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“How to beat Australia, this tough team that doesn’t look good”

The Peruvian team will have three rivals: nerves, confidence and Australia. Let’s go in order.

About the first, it should be a problem mitigated by professionalism and experience. The Peruvian team is a mature team, with a mature average age (just over 29 years), with a technical command that, since 2015, has made it perform where we used to falter: in important games. The sensitive duels in the Qualifiers and Copa América, the previous playoff against New Zealand, the World Cup debut 36 years later in Russia, are experiences that have built up a sufficient emotional reserve to manage moods ahead of an all-or-nothing match in a foreign land .

The second, trust, is more worrying. The team has a nice record against Asian Football Confederation jerseys in official and friendly matches. Technically the Peruvian player is superior to the Australian. Bookmakers give us as favorites. We came from winning in Russia… Be careful! Everything that happens before a match is history, anecdote and signal, but it is useless if it becomes underestimation. On the field, sports confidence only has two expressions: sweat and mental strength. Peru is a competitive team precisely because it suffers, that is, everything costs them. The fan should not prepare for a dance, but for war.

In third place, Australia. We can develop a little more. It is a tough team that does not shine but adds when it achieves order. This implies physical play, friction, no fear of the clearance, the long pass or the split ball. Tactically they are predictable: they will look for the back of Trauco or López and put pressure on Cueva; if they fail, they will fall back to wait. It is the conservative way of a team aware of its limitations and its punch, which comes from having a very weak campaign in a simple qualifying in South American terms.

In its 2022 version, the ‘kangaroos’ do not have great figures -but they say the same about us-, unlike other times when it was possible to find cracks like Harry Kewell, Mark Viduka, Tim Cahill or Mark Bresciano. Whoever comes closest to them is Hrustic, a UEFA champion midfielder with Eintracht Frankfurt, versatile and with a good punch. Mooy is also interesting; he had a decent run in the Premier League, but his transfer to the Chinese league has made him lose his shine and rhythm. Ryan, the goalkeeper, used to be the substitute goalkeeper at Arsenal and today he defends Real Sociedad, but he does not reach Mark Schwarzer’s heel. Finally Boyle, the right winger, a Scot with dual nationality, is consistent and fine in front of the goal, with a remarkable goal record for someone who is not a box striker (0.28 goals per game).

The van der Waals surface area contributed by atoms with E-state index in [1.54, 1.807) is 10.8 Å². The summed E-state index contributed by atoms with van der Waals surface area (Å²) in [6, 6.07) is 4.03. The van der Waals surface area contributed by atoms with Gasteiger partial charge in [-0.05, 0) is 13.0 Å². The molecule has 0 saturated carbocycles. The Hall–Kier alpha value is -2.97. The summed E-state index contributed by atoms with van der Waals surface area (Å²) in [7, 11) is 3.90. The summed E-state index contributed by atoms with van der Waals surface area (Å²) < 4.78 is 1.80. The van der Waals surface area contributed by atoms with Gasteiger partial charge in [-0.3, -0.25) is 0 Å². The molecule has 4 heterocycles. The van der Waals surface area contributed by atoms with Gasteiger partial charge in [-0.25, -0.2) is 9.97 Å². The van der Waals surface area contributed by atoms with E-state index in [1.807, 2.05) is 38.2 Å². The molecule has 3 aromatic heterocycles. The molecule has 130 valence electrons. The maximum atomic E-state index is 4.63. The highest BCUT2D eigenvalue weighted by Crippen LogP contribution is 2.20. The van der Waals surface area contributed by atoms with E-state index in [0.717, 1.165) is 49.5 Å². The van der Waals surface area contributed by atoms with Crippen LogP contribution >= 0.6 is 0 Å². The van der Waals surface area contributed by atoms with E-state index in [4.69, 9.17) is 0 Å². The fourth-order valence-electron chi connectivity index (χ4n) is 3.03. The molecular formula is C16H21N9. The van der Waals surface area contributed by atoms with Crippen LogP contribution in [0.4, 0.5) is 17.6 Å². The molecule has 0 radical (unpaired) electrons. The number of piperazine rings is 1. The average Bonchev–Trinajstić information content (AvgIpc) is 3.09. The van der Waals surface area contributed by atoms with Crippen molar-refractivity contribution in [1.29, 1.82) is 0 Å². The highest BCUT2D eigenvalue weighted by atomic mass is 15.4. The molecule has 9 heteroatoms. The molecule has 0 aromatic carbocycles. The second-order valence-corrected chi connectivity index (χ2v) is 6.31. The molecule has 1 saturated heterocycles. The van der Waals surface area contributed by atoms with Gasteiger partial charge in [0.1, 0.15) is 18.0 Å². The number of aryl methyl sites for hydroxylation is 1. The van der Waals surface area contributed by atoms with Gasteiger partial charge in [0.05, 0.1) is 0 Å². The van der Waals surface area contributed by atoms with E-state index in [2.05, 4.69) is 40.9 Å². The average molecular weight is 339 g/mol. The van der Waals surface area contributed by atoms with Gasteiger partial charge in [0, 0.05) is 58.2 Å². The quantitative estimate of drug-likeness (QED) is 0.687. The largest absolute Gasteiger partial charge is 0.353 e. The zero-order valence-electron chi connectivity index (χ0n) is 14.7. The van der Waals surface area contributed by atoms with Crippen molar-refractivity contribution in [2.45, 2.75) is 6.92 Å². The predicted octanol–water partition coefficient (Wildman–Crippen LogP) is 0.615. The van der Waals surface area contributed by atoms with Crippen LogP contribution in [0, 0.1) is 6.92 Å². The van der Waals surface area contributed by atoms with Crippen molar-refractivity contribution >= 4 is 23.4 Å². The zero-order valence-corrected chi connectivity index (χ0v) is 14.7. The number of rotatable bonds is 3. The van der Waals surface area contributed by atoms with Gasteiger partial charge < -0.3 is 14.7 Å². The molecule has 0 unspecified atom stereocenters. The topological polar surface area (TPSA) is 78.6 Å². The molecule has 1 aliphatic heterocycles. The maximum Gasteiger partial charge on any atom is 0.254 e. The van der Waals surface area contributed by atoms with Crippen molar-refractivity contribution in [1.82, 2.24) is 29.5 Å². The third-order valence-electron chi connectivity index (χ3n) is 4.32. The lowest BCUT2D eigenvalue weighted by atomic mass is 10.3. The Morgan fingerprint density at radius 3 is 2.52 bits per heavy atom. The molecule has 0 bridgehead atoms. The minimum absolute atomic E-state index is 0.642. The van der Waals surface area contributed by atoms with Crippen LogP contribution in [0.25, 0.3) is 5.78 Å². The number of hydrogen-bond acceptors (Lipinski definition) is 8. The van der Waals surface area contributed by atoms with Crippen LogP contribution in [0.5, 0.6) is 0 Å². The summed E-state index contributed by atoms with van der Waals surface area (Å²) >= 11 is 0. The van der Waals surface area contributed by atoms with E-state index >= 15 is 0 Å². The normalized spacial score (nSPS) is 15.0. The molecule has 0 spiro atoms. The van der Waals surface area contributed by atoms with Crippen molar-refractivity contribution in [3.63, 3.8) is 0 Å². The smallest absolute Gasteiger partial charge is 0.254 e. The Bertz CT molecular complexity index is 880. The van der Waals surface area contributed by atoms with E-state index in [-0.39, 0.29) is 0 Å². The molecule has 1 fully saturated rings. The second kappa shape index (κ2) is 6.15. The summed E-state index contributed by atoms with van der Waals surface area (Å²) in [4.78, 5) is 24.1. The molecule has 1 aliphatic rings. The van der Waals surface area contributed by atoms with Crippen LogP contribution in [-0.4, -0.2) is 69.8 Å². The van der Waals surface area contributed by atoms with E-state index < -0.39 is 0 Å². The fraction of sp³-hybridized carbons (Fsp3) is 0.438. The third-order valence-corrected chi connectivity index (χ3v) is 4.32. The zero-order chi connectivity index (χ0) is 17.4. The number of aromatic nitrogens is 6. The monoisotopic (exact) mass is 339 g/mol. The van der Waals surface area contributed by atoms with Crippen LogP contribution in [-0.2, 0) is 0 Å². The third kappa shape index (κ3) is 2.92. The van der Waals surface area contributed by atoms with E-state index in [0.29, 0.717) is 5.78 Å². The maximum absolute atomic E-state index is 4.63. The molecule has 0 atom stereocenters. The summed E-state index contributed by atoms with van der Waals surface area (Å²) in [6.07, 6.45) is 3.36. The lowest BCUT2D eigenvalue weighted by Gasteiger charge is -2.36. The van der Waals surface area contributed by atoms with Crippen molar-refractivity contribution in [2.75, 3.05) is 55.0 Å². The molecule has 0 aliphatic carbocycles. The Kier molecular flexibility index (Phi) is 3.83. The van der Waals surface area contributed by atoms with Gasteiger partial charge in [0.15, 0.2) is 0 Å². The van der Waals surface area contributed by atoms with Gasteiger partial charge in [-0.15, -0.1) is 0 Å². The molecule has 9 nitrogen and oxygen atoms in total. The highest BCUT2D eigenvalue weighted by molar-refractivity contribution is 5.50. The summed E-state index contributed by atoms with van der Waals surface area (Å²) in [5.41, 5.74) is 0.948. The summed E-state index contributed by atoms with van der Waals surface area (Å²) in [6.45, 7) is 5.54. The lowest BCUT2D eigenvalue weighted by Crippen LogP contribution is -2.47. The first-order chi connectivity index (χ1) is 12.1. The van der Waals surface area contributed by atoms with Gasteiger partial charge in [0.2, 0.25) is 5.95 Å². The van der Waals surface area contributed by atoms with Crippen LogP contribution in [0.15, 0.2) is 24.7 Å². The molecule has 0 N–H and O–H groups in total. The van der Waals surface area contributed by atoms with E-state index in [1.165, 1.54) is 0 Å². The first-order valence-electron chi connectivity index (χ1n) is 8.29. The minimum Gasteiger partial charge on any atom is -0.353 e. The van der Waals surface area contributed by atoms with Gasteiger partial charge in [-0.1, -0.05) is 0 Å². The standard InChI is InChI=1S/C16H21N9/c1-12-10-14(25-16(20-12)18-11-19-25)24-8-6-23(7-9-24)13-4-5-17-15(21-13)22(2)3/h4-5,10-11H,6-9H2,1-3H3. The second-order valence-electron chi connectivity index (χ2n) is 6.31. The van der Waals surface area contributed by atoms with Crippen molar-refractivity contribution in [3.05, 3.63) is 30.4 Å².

How to beat them? Putting the ball on the floor, with precision in the pass between the lines. With changes of rhythm and overflow. With possession in the opposite field, until the defenses are worn down and spaces are created. With completion. This is the ideal match for Cueva and Lapadula, but also for Tapia, who must be an anchor but also a timekeeper, because the clock is one more adversary together with the Qatari heat and the pressure of the quota at stake.

Some predictable duels: Boyle over Trauco or López; Yotún and Tapia over Hrustic; Carrillo on Behich and Lapadula against Rowles and Wright, the arboreal central defenders. Cueva should be on the loose, but that is already Gareca’s job. The rest of us have to entrust ourselves to Lolo Fernández, Nene Cubillas and Valeriano López, which is the only thing that can be done 14,416 km away, the stretch that separates Lima from Al Rayyan and our dreams.

Source: Elcomercio

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